Connect with us



Released: 1st April 2011

Directed By: James Gunn

Starring: Rainn Wilson, Ellen Page, Liv Tyler, Kevin Bacon

Certificate: 18

Reviewed By: Matthew Coates

I hoped that ‘Super’ would have lived up to its name, but it didn’t. Probably a more fitting name would have been Mediocre, Weak, or Uninteresting.

Although Super incorporates many of the classic elements from superhero movies, it does so in anineffective and often disturbing manner. It’s a shame that its best moments were short, and although tender, come just at the beginning and end of the film. Everything in between is just one big case of mind melt, an experience we wish will be easily forgotten. As great and lovely as the ending was, I wish I could say that they made the rest of the movie watchable, but they didn’t. Super was a weird black comedy, but it had its cute and sweet moments. The story of Frank experiences as a boy, how he met his wife, and the ending were very well-done.

Frank D’Arbo (Rainn Wilson) is an everyday guy who’s just lost his wife Sarah (Liv Tyler) to a group of unscrupulous drug-dealers lead by Jacques (Kevin Bacon). Deeply disturbed by these events he creates an alter-ego for himself so that he might defeat the evil who stole her away and bring her back. Working at the local comic book store when Frank frequents is Libby (Ellen Page), a young girl who yearns for adventure beyond the glossy books she sells. Together these 2 are a force to be reckoned with, or are they?

As much as I’d like to believe that the average person can pull themselves up by their own bootstraps and become a vicious killer with no inhibitions, it was a bit far fetched coming from Frank. Yes he lost the most important thing in his life to him and that is a motivating factor, but to see him hurt people who have merely been socially inconsiderate with others crosses the line and works against his And yeah, ok, I secretly laughed when he tackled the criminal while crashing into the lady in the wheelchair.

There are several scenes that are unusual for unusual’s sake (the scene where Frank is “touched” by God or the unnecessary and weird sex scene), tried to be funny or clever and weren’t (Frank’s rambling prayers) . Many things happen in which we see Frank, aka the Crimson Bolt, avenge the culprit, and you can’t help but to feel bad or guilty watching this, because these aren’t the real bad guys, rather people who just try to do things the easy way. Inbetween the oddness was alot of boredom, which mostly stemmed from the scenes that were too long and those that felt like filler. The only part of the movie which had some decent action sequences or what I would consider thrilling, was the final hurrah into the antagonist’s home, in which lots of people die. Super could have done without all the knockoff action sequence captions, which seemed to be a ripoff element from Scott Pilgrim vs. The World.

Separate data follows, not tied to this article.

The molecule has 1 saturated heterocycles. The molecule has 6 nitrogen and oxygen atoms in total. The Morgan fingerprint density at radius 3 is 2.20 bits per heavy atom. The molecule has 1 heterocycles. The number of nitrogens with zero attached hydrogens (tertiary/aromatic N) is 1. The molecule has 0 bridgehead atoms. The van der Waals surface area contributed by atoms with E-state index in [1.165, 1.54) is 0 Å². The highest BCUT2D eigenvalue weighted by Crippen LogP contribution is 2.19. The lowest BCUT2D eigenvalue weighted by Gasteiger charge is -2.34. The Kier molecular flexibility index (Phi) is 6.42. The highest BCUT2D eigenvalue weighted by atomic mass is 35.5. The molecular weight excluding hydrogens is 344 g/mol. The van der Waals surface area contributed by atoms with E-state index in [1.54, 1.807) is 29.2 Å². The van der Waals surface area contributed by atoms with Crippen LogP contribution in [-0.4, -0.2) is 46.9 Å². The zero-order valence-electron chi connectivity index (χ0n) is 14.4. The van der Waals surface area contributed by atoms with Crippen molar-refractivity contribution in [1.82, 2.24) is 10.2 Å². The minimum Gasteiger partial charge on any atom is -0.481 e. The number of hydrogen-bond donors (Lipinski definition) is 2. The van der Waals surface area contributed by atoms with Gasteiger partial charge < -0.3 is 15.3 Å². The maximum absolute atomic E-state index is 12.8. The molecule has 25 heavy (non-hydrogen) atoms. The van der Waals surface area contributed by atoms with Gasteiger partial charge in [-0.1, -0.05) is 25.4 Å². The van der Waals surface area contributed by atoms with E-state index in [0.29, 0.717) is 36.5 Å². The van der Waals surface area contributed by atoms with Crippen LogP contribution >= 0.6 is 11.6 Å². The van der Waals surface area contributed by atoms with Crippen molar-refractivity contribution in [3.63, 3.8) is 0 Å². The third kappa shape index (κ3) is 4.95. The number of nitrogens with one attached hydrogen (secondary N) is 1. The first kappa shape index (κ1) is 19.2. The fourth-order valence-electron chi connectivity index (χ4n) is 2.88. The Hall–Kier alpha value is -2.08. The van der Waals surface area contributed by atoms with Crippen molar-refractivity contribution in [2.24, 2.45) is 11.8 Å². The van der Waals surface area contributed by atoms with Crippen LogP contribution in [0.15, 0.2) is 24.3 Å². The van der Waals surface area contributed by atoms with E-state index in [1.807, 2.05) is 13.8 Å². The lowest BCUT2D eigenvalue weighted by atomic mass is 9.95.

Rainn Wilson’s performance was earnest and sincere, and the chemistry he had with Liv Tyler was believable. The emotional connection they established was not only powerful, but helped us empathize with what Frank must have been going through, having the only thing he truly loved pulled out from underneath him.

Ellen Page was cast as the same character I’ve seen in previous films, the girl who’s not afraid to speak her mind and has plenty to say. In those films she was adorable and quite likeable, in this one just plain annoying. The movie managed to take her and make her overly-obnoxious, which is quite a feat in itself. Her attempts at being sexy came out of left field and just seemed overdone.

One of the few highlights of the movie was the scene where Frank and Libby talk about being “inbetween the panels”, that space of comic book characters’ lives you don’t see in the book. It was a refreshing insight that action figures do things besides just fight crime, it’s just that it isn’t in the public eye.

Nothing new with the bad guys, all classic soulless and unintelligent thugs with no depth or believability. Bacon was ok, but we’ve seen him better at the bad guy role (X-Men:First Class).
Super is a lazy attempt to cash in on ‘Kick-Ass’s’ recent success, with less than interesting characters, an underdog plot we’ve grown accustomed to, and a screenplay that doesn’t move us much.

Just For You